Hiroyuki OSADA - Group Director

Hiroyuki OSADA
Hiroyuki OSADA

Deputy Director of RIKEN Center for Sustainable Resource Science
Group Director of Chemical Biology Research Group

INTEREST OF MY RESEARCH
I wonder why microorganisms produce various compounds with chemical and biological diversities. To resolve the mystery, I am interested in biosynthesis gene clusters of microorganisms. In addition, I want to contribute to the society through the chemical biology research with bioprobes and the molecular target therapy of tumors.
EDUCATION
1974-1978
The University of Tokyo, Department of Agricultural Chemistry
1978-1983
Graduate Course, The University of Tokyo, Faculty of Agricul
Dr. Agriculture (1983) The University of Tokyo
APPOINTMENTS
1983-1991
Scientist, Antibiotics Laboratory, RIKEN
1985-1986
Research Fellow, National Cancer Institute, NIH, USA.
1992-2015
Chief Scientist, Antibiotics Laboratory, RIKEN
1999- present
Visiting Professor, Saitama University
2009-2013
Director, Chemical Biology Core Facility, RIKEN ASI
2013- present
Director, Chemical Biology Research Group,
Deputy Director, RIKEN Center for Sustainable Resource Science
ACADEMIC ACTIVITIES
Editorial Board Member
  • Assay and Drug Development Technology
  • Cancer Science
  • Journal of Antibiotics
  • Journal of General and Applied Microbiology
  • Journal of Industrial Microbiology & Biotechnology
  • Journal of Microbiology and Biotechnology
  • Oncology Research
Advisory Board Member
  • ACS Chemical Biology
MY HOBBY

Chatting with drinking wine

AWARDS
  • Research Promotion Award of Agricultural Chemical Society of Japan (1991)
  • Sumiki-Umezawa Memorial Award from Japan Antibiotic Research Association (1996)
  • Award of the Society for Actinomycetes Japan (2000)
  • Award of the Minister of Education, Culture, Sports, Science and Technology (2001)
  • Award of the Bioindustry Association (2007)
  • Award of Agricultural Chemical Society of Japan (2009)
  • Significant Achievement Award (S) RIKEN (2010)
  • Inhoffen Medal (2015)
  • Special Award of Agricultural Chemical Society of Japan (2016)
SELECTED PAPERS
  1. Piotrowski, J. S. et al. Functional annotation of chemical libraries across diverse biological processes. Nature Chem Biol, 13, 982-993, (2017).
  2. Hasebe, F. et al. Amino-group carrier-protein-mediated secondary metabolite biosynthesis in Streptomyces. Nature Chem Biol 12, 967-972, (2016).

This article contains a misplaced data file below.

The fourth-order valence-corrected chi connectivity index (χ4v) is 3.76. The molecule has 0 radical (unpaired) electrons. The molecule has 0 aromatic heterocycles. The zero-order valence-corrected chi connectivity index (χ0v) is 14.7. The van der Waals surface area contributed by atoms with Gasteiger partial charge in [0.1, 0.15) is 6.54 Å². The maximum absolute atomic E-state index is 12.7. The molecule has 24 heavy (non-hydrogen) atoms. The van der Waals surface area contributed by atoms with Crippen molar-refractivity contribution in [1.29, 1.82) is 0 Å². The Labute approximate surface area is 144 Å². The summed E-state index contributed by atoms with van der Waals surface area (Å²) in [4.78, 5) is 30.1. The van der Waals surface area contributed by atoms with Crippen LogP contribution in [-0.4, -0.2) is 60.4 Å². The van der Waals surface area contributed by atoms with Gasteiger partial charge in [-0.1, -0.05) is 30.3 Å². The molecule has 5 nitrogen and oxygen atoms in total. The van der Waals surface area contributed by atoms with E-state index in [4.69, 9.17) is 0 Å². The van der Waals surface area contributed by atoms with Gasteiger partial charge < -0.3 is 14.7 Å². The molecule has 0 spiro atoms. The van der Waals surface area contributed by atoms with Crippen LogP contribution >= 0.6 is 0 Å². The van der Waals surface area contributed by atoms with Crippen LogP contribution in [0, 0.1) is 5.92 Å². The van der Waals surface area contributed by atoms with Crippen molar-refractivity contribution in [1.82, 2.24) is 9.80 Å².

3. Ray, L. et al. A crotonyl-CoA reductase-carboxylase independent pathway for assembly of unusual alkylmalonyl-CoA polyketide synthase extender units. Nature Commun 7, 13609, (2016).
  4. Yun, C. S., Motoyama, T. & Osada, H. Biosynthesis of the mycotoxin tenuazonic acid by a fungal NRPS-PKS hybrid enzyme. Nature Commun 6, 8758, (2015).
  5. Soeda, Y. et al. Toxic tau oligomer formation blocked by capping of cysteine residues with 1,2-dihydroxybenzene groups. Nature Commun 6, 10216, (2015).
  6. Takahashi, S. et al. Structure-function analyses of cytochrome P450revI involved in reveromycin A biosynthesis and evaluation of the biological activity of its substrate, reveromycin T. J Biol Chem 289, 32446-32458, (2014).
  7. Takahashi, S. et al. Reveromycin A biosynthesis uses RevG and RevJ for stereospecific spiroacetal formation. Nature Chem Biol 7, 461-468, (2011).
  8. Sun, Y. et al. In vitro reconstruction of tetronate RK-682 biosynthesis. Nature Chem Biol 6, 99-101, (2010).
  9. Miyazaki, I. et al. A small-molecule inhibitor shows that pirin regulates migration of melanoma cells. Nature Chem Biol 6, 667-673, (2010).
  10. Yano, A. et al. Inhibition of Hsp90 activates osteoclast c-Src signaling and promotes growth of prostate carcinoma cells in bone. Proc. Natl. Acad. Sci., USA. 105, 15541-15546, (2008).
  11. Kawatani, M et al. The identification of an osteoclastogenesis inhibitor through the inhibition of glyoxalase I. Proc. Natl. Acad. Sci., USA. 105, 11691-11696, (2008).
  12. Woo, J.-T. et al. Reveromycin A, an agent for osteoporosis, inhibits bone resorption by inducing apoptosis specifically in osteoclasts. Proc. Natl. Acad. Sci., USA. 103, 4729-4734, (2006).
  13. Watanabe, N. et al. Cyclin-dependent kinase (CDK) phosphorylation destabilizes somatic Wee1 via multiple pathways. Proc. Natl. Acad. Sci., USA. 102, 11663-11668 (2005).
  14. Watanabe, N. et al. M-phase kinases induce phospho-dependent ubiquitination of somatic Wee1 by SCFB-TrCP. Proc. Natl. Acad. Sci., USA. 101, 4419-4424, (2004).
  15. Simizu, S. & Osada, H. Mutations in the Plk gene lead to instability of Plk protein in human tumor cell lines. Nature Cell Biol 2, 852-854, (2000).

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